A mother has been given hope her heavily-disabled son might one day talk after he finally spoke his first-ever word following NINE years of silence.
Lucas Kirby suffers from a rare brain condition called Lissencephaly which means his brain will not develop beyond that of a baby.
His mum Tracie was warned he could not live beyond the age of two but Lucas has defied the odds to reach his ninth birthday.
His handicap however has left him confined to a wheelchair and he has never spoken a word.
But Tracie, 45, was left weeping with joy earlier this month when he suddenly broke his silence for the first time.
Tracie had called 999 after Lucas choked on some food and lost consciousness.
She managed to dislodge the blockage and resuscitate him but paramedics still arrived to check on the youngster.
Dr Andrew Mason introduced himself to Lucas – and was amazed when the youngster looked him in the eyes and said his name ‘Andy’ back to him.
Dr Mason immediately called for Tracie before he repeated himself and Lucas did the same thing again and sent his mother into tears of joy.
Lucas has not said anything else since his stunning outburst on March 2 but Tracie said she now has fresh hope that he may one day be able to speak.
She said: “My first reaction when they paramedics told me was that they were taking the mickey. Lucas has never spoken because he is so disabled.
“I was just floored, literally floored. One of the raid response team had to hold me up, I was just sobbing.
“It has definitely given me hope that he will speak again. You have gone from thinking that he is not capable of doing it to seeing and hearing that he is.
“Lucas has gone through so much in such a short life that every day he is exceeding expectations.
“We were told he wasn’t going to live past two and this month he turned nine.
“I have been trying to get him to say mum his entire life so it is actually quite annoying.
“Even if he never speaks again, at least I know he can. He’ll always be my little miracle boy.”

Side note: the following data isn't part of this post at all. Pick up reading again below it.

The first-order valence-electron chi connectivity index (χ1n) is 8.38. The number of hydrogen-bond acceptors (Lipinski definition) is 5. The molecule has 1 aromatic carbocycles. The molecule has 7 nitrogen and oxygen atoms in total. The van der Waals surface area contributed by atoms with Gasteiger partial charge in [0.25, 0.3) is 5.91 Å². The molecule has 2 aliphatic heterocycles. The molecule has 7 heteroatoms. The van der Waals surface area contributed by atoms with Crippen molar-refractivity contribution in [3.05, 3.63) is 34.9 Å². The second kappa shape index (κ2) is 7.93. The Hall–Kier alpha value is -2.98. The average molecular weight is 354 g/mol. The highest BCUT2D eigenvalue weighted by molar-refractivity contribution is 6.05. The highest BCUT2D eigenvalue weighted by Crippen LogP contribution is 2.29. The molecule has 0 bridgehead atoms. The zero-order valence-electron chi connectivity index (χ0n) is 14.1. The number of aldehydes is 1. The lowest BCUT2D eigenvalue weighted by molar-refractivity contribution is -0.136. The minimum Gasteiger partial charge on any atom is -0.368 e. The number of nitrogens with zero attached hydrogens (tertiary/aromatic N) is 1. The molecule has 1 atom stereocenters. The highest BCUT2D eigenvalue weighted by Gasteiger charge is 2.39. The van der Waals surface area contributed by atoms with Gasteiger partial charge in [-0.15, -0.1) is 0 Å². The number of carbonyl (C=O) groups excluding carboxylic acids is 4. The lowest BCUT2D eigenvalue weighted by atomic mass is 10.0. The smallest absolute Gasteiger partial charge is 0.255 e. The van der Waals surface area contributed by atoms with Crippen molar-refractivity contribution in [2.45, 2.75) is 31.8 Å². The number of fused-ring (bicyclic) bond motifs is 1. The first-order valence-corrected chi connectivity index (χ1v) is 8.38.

Lucas’s condition means he has a “smooth brain” which doesn’t have the same grooves or ridges as a normal child’s.
As a result he needs round-the-clock care as regular seizures put him at risk of dying every day.
There is no cure and sufferers rarely live past the age of ten.
Tracie, who looks after him full time at their home in Bury St Edmunds, Suffolk, added: “He is just a happy kid.
“They said he wouldn’t show any emotion but he definitely does.
“He doesn’t need to say anything because his facial expressions tell you how he feels.
“I am proud of him every day. Even with all his issues he is still the best thing I have ever done.
“You go through life with your blinkers on. You don’t think how many disabled children there actually is.
“But Lucas fills me with wonder every day. One of his nicknames is my wonder boy.”
Dr Mason, from Suffolk Accident and Rescue Service, said: “I walked over to little Lucas and introduced myself.
“When he repeated my name after me, I assumed that it was because his consciousness was improving.
“I told his mum this, only for her to say he couldn’t speak so he can’t have said my name.
“Again I introduced myself and the same thing happened, as clear as anything he said ‘Andy’.
“This time Tracie was there to witness it – and promptly burst into tears.”
Lucas was taken to West Suffolk General Hospital but was soon discharged and is now recovering well at home.
Since the incident the youngster and his mum visited Bury St Edmunds ambulance station to meet the crews and doctor who saved his life.
Andrew Mascall, from the East of England Ambulance Service, was the first paramedic on scene and said Lucas’s first word was a “wonderful moment”.
He said: “It was clear Lucas was quite unwell so we immediately started assessing and treating him.
“He was beginning to show signs of improvement when we clearly heard him say ‘Andy’.
“I don’t think I’ve ever seen such a wonderful moment. It was amazing.
“Tracie was bawling her eyes out after hearing her son say his first word ever – though I think she was pretty miffed it wasn’t ‘Mum’.”